not there anymore. aussieecifically, the and kiwi are no longer overvalued. they have been massively overvalued. i focus on the exchange rate. as far is the loony is concerned, i think trading at where it is now at 1.39. i think it is just crazy. unless you believe that oil goes to 20. as long as oil stays where it is or it gravitates higher, the trend will be for the loony to go lower. this is another case in point. ofave always been quite fond the norwegian economy. i like the policy of the central bank. i think it is one of the most transparent and most forward-looking central bank policies that we have.
saying is i am dependent on a reasonable outlook or prices. if you told me that oil is going to be at 20 by the end of january, absolutely. in that respect, i am optimistic. guy: great stuff. it has been fantastic to have you along for the ride. what a day one it is turning out to be. other stories we need to focus on, repairing for an influx -- peter is in copenhagen. what is at stake here. are they concerned about the things we have been doing? peter: good morning. there is a great many topics in play here. just the fundamentals of having
to show your passport of when you enter sweden. denmark has not had to show their passport when going throughout the nordic countries since the 1950's whereas the rest of europe has been getting accustomed it to having to carry their passport. mainly, this is a -- about the economy. the cost of taking and refugees. it is about the cost to the copenhagen instead of the sweden region. copenhagen is by far the most prosperous part of denmark and it has been for the better part of the past decade through the financial crisis. jonathan: the world is paying attention to what is happening in nordic countries. asland is in this situation well. what is next on how this will develop in 2016?
it remains to be seen. i what to see what this entails in terms of refugees. took 163,000 asylum-seekers in 2015. denmark estimated an influx of around 25,000. or shoulderingt the cost of taking in asylum-seekers. i spoke to police this morning. so far, there is no response to these border patrols being enforced. refugees being rejected at the swedish borders. what the swedes are checking for is whether immigrants carry or people coming into sweden are
carrying legal documents. or else they will be sent back. the vast majority of people going out of sweden over the last couple of months. people that the are afraid of coming back and applying for asylum in denmark. we do not know where that is coming. if it pans out in the worst possible scenario for the danes, the danes will impose border patrols on the borders with germany in attempt to pass the buck to angela merkel and the germans. thanks very much for updating us on this story. peter joining us out of copenhagen. up next, a $32 billion drug deal. we are going to talk to a former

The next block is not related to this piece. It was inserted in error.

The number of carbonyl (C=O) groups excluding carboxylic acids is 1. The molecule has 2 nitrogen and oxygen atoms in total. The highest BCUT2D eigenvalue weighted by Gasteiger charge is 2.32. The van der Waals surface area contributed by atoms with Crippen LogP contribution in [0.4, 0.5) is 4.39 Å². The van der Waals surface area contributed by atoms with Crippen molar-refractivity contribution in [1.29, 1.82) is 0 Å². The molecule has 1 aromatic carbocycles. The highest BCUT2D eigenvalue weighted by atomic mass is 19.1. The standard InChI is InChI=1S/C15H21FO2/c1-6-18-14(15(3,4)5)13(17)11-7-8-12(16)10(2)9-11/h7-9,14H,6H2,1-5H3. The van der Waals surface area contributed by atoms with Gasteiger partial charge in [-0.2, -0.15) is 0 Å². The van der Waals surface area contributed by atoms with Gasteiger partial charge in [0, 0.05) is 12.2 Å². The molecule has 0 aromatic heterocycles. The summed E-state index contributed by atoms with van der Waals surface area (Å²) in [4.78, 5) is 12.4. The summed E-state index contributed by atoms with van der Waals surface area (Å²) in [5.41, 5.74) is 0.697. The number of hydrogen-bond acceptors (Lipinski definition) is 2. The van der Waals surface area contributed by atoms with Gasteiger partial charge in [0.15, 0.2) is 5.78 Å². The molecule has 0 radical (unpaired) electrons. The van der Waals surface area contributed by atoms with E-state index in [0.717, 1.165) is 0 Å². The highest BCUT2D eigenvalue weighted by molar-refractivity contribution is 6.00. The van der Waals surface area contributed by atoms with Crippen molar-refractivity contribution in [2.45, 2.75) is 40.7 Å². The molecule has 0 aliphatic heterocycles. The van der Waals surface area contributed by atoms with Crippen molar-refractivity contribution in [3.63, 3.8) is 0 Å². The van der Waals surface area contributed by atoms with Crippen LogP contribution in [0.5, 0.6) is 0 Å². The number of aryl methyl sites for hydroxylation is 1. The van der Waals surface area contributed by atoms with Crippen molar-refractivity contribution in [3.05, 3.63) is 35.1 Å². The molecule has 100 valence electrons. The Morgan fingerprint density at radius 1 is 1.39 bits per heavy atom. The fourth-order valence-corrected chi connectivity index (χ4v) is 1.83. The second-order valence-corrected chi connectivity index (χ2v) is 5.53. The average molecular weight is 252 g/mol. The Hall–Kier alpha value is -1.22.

that is pushing markets lower. you would expect brent crude to be pushing lower. dead flat. then rolling over. we will talk about that later in the program. now we cross over to caroline hyde. caroline: billionaire elon musk's tesla motors shipped 50,000 vehicles last year, delivering 55,580. utility vehicles change their guidance as they grapple over one automobile. suvs in the 208 third quarter. for ari started trip --ferrari started trading on the milan stock exchange today. 80% stake inan ferrari.
drugmaker shire is in advanced for $32 buy baxalta billion in cash and stocks. the deal may be announced as soon as this week. thank you very much indeed. let's talk about the drug story. let's talk about what is happening with shire and baxalta . to a price nowup where it makes sense? >> yes. our model suggests that pushing up near the top end of the range, it will be difficult for of itto get much more out over the next few years. it depends how much cash they can get out of it, how much synergy i can get out of it. i have well over 10,000 employees.
there is a lot of opportunity there. day, it looksthe like we are getting to a point where shire will find it difficult to get an enps lift out of it. how big of a deal is this for global pharma? sam: this is a big deal. they made their first approach at about $29.4 billion. thatmight have changed is the number is bigger now. not a huge amount. a little bigger. there is a possibility of a cash element which may be more tax efficient. that is for the lawyers to work out. we live in a different world. we had the chinese stock market halt. people are holding back shares.